France, Saudi Arabia announce $12 billion in deals
PARIS - France said it would look into building two nuclear reactors in Saudi Arabia, which is part of some $12 billion (10.7 billion euros) in deals announced Wednesday with the conservative kingdom.
Under one of the agreements Airbus will sell 23 H-145 multipurpose helicopters to Saudi Arabia for 500 million euros as well as launch a feasibility study into building the reactors, French Foreign Minister Laurent Fabius said.
A slew of deals worth billions of euros were announced following the first "Franco-Saudi Joint Commission" meeting in Paris, led by Fabius and Saudi Defence Minister Prince Mohamed bin Salman.
Fabius also mentioned the Saudi Arabian Airlines order for 50 Airbus passenger planes valued at $8 billion, first announced at last week's Paris Air Show.
The study for two European Pressurised Reactors (EPR) -- which France considers the safest and most advanced in the world -- takes on added significance given the current efforts by Saudi Arabia's rival, Iran, to develop its own nuclear capabilities.
In addition to the study, France will sign an agreement to train the Saudis on nuclear safety and the treatment of nuclear waste.
Fabius also announced a "commitment" from Saudi Arabia to acquire about 30 patrol boats for its navy.
"It represents the creation of many jobs and hundreds of millions of euros," Fabius added.
France has been reinforcing links with the conservative kingdom despite persistent criticism of its human rights record, while Riyadh is keen to broaden its ties with Western powers beyond its traditional alliance with the United States.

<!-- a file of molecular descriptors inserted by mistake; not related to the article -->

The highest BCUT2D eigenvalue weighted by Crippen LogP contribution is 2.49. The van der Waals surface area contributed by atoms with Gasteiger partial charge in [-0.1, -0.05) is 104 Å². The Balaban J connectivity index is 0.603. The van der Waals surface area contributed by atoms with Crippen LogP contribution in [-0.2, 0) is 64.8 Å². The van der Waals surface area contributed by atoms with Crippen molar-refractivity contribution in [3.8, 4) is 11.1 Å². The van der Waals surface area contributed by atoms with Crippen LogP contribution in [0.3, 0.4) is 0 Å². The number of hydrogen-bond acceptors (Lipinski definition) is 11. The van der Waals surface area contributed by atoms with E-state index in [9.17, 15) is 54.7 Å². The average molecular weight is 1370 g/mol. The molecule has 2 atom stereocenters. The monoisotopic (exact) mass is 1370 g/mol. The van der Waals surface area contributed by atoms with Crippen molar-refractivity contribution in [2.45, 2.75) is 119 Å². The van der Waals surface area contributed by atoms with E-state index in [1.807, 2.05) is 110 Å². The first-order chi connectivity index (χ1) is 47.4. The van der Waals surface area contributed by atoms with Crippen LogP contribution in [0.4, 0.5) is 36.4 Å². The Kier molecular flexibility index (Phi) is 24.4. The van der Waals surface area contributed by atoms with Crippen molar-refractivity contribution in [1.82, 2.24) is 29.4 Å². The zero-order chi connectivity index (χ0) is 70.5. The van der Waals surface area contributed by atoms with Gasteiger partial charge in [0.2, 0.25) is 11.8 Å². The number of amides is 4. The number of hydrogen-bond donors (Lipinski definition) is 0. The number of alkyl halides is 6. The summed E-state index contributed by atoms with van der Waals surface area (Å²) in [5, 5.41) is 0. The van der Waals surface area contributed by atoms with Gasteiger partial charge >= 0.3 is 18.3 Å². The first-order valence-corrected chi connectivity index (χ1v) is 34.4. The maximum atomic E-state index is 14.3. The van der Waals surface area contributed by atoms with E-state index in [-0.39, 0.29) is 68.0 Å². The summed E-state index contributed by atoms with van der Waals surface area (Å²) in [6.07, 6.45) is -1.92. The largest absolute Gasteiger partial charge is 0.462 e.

Salman was set to meet French President Francois Hollande later on Wednesday.
Saudi Arabia has been under international pressure, including from Washington and Paris, to drop a sentence of 1,000 lashes for a renowned human rights activist and blogger.
The kingdom has also faced criticism over its use of the death penalty. According to an AFP count, Saudi Arabia executed 102 locals and foreigners in the year to mid-June, compared with 87 during all of 2014.
Saudi Arabia's Supreme Court has confirmed death sentences for two suspected Saudi Al-Qaeda members convicted of murdering four Frenchmen in 2007, according to press reports.
The pair were convicted of shooting dead the French nationals -- one of whom was a teenager -- near the western city of Medina while they were on a desert excursion from their homes in the capital Riyadh.